Ex-Offenders, Race, and Employment
There are many reasons that ex-offenders are often unable to find or maintain steady employment, ranging from individual to more structural factors. As a group, more than two in five prisoners lack a high school diploma or equivalent (Harlow, 2003), which contributes to high rates of unemployment and low-wage or temporary work. In addition to low educational attainment, in many US states, convicted felons are outright barred from working in various industries (Rodriguez & Emsellem, 2011). Even without stated policies of exclusion, there are subtle ways that employers filter out applicants with criminal records. For example, one study of employer attitudes and practices in Los Angeles, California (n = 619), found that 40 % of respondents were unwilling to hire an ex-offender, and only 20 % were willing to accept ex-offenders’ applications (Holzer et al., 2007). Moreover, the same study revealed that a large percentage of employers were more willing to hire individuals with other barriers in their work history, such as former or current welfare recipients and those with limited employment histories.
People of color, even with similar qualifications as white applicants, are also less likely to secure an interview or employment. For instance, Bertrand and Mullainathan (2004) argue that a racial/ethnic-sounding name on an equally qualified resume may bias a potential employer against an initial interview. As such, the intersection of race and a criminal record makes it particularly challenging for formerly incarcerated people of color to obtain a job interview, let alone be hired. The intersection of race and criminal record in forming barriers to employment is empirically supported. For example, Decker et al. (2014) study found that the odds of being contacted for a job interview for similarly qualified formerly incarcerated individuals were 125 % lower for African American men and 18 % lower for Hispanic men compared to white men. Similarly, Pager’s (2007) study of employment and racial bias found that 14 % of nonoffending African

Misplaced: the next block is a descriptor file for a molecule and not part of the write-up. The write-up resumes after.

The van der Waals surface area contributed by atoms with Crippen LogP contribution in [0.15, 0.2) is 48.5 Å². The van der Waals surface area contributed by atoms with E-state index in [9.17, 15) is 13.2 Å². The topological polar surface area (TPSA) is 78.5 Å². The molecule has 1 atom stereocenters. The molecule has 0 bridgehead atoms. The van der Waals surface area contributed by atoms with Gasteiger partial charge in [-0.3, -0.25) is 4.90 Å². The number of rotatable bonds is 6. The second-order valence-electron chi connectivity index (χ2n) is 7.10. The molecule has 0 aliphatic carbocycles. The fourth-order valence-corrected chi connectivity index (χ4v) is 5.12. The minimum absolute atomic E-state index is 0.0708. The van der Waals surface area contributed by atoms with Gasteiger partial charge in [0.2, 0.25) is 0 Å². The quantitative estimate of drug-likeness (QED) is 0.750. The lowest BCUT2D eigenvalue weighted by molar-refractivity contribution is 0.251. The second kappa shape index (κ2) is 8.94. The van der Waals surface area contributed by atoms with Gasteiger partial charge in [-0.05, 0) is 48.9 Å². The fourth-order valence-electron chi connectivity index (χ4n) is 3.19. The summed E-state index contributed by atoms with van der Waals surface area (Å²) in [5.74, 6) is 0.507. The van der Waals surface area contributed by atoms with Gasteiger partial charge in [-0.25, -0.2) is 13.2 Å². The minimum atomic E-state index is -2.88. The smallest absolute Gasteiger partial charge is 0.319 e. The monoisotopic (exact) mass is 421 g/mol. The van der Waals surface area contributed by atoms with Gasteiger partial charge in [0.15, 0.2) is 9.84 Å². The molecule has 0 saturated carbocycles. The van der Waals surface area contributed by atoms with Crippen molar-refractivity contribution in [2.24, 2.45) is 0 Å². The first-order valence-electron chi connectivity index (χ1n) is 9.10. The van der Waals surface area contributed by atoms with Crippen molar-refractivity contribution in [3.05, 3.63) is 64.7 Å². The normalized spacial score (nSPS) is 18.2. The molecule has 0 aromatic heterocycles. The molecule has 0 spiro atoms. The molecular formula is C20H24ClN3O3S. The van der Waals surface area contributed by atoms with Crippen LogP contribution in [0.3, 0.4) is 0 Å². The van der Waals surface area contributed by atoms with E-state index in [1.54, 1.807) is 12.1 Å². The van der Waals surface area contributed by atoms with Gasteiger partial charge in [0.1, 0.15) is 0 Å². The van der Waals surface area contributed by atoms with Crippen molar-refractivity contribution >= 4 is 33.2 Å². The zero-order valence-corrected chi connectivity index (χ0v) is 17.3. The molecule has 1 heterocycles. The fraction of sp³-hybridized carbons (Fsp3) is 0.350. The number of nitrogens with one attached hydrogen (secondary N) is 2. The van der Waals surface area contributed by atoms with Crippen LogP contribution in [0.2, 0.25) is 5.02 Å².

Americans received a “callback” following an interview, compared to 17 % of similarly qualified whites that had a criminal record.
The exclusion of formerly incarcerated individuals from legal employment often perpetuates further contact with the criminal justice system, as secure employment decreases the odds of recidivism (National Research Council, 2007). For example, one study of 6561 offenders returning to five metropolitan cities in the Midwest over 5 years found that unemployed ex-offenders were 1.5 times more likely to recidivate than an ex-offender who was employed (Lockwood, Nally, Ho, & Knutson, 2012). This study also found that those who were African American, younger, and less educated had higher risk factors for recidivism. However, a study in Florida found that while employment postponed the average time to recidivism, it did not reduce the overall odds of reoffending at 5 years postrelease (Tripodi, Kim, & Bender, 2010). Although the relationship between employment and recidivism may be moderated by additional factors such as substance abuse and homelessness, job preparation training and education toward employability are nevertheless a major focus of adult reentry programming in the voluntary sector.